Hard in the analysis, one-dimensional in the discussion: Corona and climate protection policy were debated at a congress of the “R21 think tank”. Where are the parallels? Good question.
Boris Palmer sums up the real problem as follows: “I’m hurt, that’s why you keep your mouth shut.”
The mayor of Tübingen and former Green Party politician, who left the political stage for a month and then left his party after another verbal outburst, is concerned about the culture of debate in Germany. The best argument no longer counts, other views are hardly accepted anymore, instead cheap points are chased on talk shows. Alone: What happened to him back then, Palmer remembers, when he said: “We might be saving people who would be dead in six months anyway”?
Back then: That was in April 2020, and more than 100,000 people infected with corona were counted in Germany for the first time. To this day, Palmer seems somewhat taken aback by the level of outrage over his drastic choice of words (for which he apologized at the time). Didn’t he just have a different opinion than the majority? Was it called for more sense of proportion and personal responsibility and less “security fanaticism” and “dog leash numbers”, as Palmer retrospectively tags his criticism of the Corona requirements?
In any case, Palmer believes he is in the majority on Monday. The “R21 think tank” – a think tank for “new bourgeois politics” – invited people to a discussion at the Saxon state representation in Berlin. Almost 20 panel participants discussed Corona management in several panels, which, in view of lockdowns and contact bans, was perceived by many of the discussants as an attack on fundamental freedoms.
The “Fundamental Rights Team” agrees
Was the restrictive government action a breach of the dam, a blueprint for the next crisis? That’s what the host “think tank R21”, which was founded by, among others, the historian and chairman of the CDU Basic Values Commission Andreas Rödder and the former CDU Federal Family Minister Katrin Schröder, puts it in the room. “Germany between Covid and climate – fundamental rights under reservation?” is the question asked at the event. The think tank had previously discussed “Woke Germany” and “Germany after the Merkel era” – in order to spark debates, as they say.
This time it’s about coming to terms with the “by far the greatest restrictions on fundamental rights since the founding of the Federal Republic” that shouldn’t simply be shelved, demands former Family Minister Schröder in her opening speech. Their slogan: Today neither the “Team Caution” nor the “Team Awareness”, the supposed opponents in the fight against the coronavirus, are gathering, but rather the “Team Fundamental Rights”. With this, Schröder anticipates what will hamper the discussion: the invited guests agree – sometimes more, sometimes less. During the pandemic, you stood out as critics of the policy measures, such as the virologist Klaus Stöhr or the journalist Thea Dorn. “We were chosen somewhat based on the fact that we share the criticism,” says writer Juli Zeh during a panel about the consequences for the rule of law. What was probably intended as a joke receives no objection.
The discussions were correspondingly one-dimensional, with participants outdoing each other with unanimous criticism of an allegedly overreaching state. Representatives of the decried “Team Caution” were sought in vain – even though the so-called think tank formulated its own claim to want to promote an “open debate culture”.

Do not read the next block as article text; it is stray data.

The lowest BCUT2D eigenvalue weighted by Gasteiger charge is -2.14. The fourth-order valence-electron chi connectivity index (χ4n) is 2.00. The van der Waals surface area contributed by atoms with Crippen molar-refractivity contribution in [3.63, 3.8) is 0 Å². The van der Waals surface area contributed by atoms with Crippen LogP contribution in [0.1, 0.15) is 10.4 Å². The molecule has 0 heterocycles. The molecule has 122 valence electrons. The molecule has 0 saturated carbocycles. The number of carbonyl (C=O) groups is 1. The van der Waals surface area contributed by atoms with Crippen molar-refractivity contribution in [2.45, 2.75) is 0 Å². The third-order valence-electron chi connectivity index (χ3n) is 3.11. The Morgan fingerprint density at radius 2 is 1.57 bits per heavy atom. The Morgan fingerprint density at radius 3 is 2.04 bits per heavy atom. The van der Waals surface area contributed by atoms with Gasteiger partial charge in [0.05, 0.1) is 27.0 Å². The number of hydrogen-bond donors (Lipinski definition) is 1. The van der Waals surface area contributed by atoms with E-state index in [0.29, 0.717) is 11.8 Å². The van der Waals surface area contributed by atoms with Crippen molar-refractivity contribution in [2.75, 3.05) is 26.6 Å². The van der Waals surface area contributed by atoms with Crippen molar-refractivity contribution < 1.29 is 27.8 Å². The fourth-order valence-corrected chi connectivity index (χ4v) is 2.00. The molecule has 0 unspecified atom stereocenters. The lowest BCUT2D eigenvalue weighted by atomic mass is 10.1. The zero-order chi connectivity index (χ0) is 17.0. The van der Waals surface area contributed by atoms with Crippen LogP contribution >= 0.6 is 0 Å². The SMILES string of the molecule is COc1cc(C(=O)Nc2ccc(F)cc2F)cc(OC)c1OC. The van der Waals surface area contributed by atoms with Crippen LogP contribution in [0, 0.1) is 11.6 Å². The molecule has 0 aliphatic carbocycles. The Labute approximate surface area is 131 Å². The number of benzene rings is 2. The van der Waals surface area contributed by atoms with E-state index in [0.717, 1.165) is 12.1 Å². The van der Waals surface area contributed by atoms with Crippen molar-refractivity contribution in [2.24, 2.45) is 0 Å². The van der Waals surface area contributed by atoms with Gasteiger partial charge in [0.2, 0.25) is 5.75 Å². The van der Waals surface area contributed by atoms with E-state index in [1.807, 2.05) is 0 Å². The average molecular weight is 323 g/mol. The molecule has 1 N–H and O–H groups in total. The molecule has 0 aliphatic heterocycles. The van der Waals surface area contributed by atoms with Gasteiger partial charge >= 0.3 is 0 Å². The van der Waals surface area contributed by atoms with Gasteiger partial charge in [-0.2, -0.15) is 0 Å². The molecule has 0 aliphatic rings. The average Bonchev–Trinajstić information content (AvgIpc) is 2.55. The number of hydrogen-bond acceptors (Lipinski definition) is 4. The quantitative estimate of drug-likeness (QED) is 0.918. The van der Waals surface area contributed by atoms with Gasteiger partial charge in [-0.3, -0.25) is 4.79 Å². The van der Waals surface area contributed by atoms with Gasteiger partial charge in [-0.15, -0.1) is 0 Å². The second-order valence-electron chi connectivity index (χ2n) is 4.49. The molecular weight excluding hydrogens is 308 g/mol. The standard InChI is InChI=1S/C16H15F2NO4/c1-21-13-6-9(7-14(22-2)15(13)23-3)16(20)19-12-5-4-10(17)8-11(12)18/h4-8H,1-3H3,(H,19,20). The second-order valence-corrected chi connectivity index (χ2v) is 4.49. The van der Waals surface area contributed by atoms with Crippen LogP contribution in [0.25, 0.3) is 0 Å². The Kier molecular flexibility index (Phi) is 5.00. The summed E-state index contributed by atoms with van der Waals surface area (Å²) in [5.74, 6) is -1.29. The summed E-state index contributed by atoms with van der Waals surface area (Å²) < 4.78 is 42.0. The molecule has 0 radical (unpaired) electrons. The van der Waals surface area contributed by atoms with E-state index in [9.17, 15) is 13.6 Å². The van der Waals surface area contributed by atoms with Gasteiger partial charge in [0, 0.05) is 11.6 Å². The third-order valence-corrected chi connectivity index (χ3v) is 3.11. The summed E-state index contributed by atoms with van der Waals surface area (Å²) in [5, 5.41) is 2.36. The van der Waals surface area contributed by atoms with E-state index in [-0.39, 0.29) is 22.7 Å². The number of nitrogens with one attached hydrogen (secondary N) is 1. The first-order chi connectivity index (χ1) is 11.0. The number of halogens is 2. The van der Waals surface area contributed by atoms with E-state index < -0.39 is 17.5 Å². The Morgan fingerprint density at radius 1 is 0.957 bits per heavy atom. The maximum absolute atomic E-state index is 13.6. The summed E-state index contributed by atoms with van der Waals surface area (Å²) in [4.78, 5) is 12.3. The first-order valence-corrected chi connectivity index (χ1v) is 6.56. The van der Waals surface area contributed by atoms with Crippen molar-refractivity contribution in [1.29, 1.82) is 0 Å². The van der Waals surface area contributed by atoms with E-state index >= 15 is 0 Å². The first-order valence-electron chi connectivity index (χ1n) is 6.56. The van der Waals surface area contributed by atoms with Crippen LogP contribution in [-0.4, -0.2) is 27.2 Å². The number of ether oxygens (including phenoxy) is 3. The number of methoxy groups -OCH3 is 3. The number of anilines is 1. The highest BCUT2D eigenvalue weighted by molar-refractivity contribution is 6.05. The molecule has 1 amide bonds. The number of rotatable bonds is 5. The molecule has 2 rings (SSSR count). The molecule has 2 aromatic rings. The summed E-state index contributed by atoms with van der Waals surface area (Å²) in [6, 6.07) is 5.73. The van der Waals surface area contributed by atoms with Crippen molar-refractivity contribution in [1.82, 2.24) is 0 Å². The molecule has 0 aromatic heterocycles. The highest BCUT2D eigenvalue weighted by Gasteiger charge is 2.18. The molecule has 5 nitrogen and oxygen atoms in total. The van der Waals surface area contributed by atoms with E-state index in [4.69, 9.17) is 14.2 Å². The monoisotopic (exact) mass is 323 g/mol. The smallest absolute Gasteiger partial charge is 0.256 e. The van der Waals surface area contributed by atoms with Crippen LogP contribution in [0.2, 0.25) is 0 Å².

Saxony’s Prime Minister Michael Kretschmer (CDU) was not part of “Team Caution”, but he provided a facet to the discussion. He is the only participant who – apart from Palmer – also had political responsibility at the height of the corona pandemic. It was a “terrible situation” to have to make decisions at the time, says Kretschmer. He also advocates for a review of government actions and also admits errors in Corona policy. But: “Politicians have not hidden, politicians have taken responsibility,” is how the CDU politician defends himself against any accusations.
Michael Kretschmer: “Not everything that lags is a comparison”
The Prime Minister does not unconditionally share the criticism often expressed that many Corona measures lack reliable evidence. “For me, the evidence in the hospitals was always the decisive factor,” says Kretschmer. At the beginning of the pandemic he did not expect a major problem. But suddenly there were no more free intensive care beds in the Saxon Erzgebirgs district. A moment of awakening. However, the Prime Minister does not understand what the coronavirus has to do with climate protection, as the topic of discussion suggests. “Not everything that lags is a comparison,” says Kretschmer. One was a big unknown (Corona), the other (climate change) had been a school topic for decades.
Kretschmer should not get a reliable answer. The very theoretical discussions did not go beyond equally theoretical requirements (such as CO2 quotas for every citizen) and passionate Green bashing, according to which the party increasingly wanted to influence the everyday lives of citizens. Premise of the thought games and general criticism of the Greens: Extreme measures or bans would divide society and not serve the actual goal – the corona pandemic has already shown that.
Kretschmer agrees that climate protection is not above all else. Everything else has to be sorted out by the rest of the think tank. Kretschmer has to leave early. He has an appointment with Climate Protection Minister Robert Habeck from the Greens.
I have been working in the news industry for over 6 years, first as a reporter and now as an editor. I have covered politics extensively, and my work has appeared in major newspapers and online news outlets around the world. In addition to my writing, I also contribute regularly to 24 Hours World.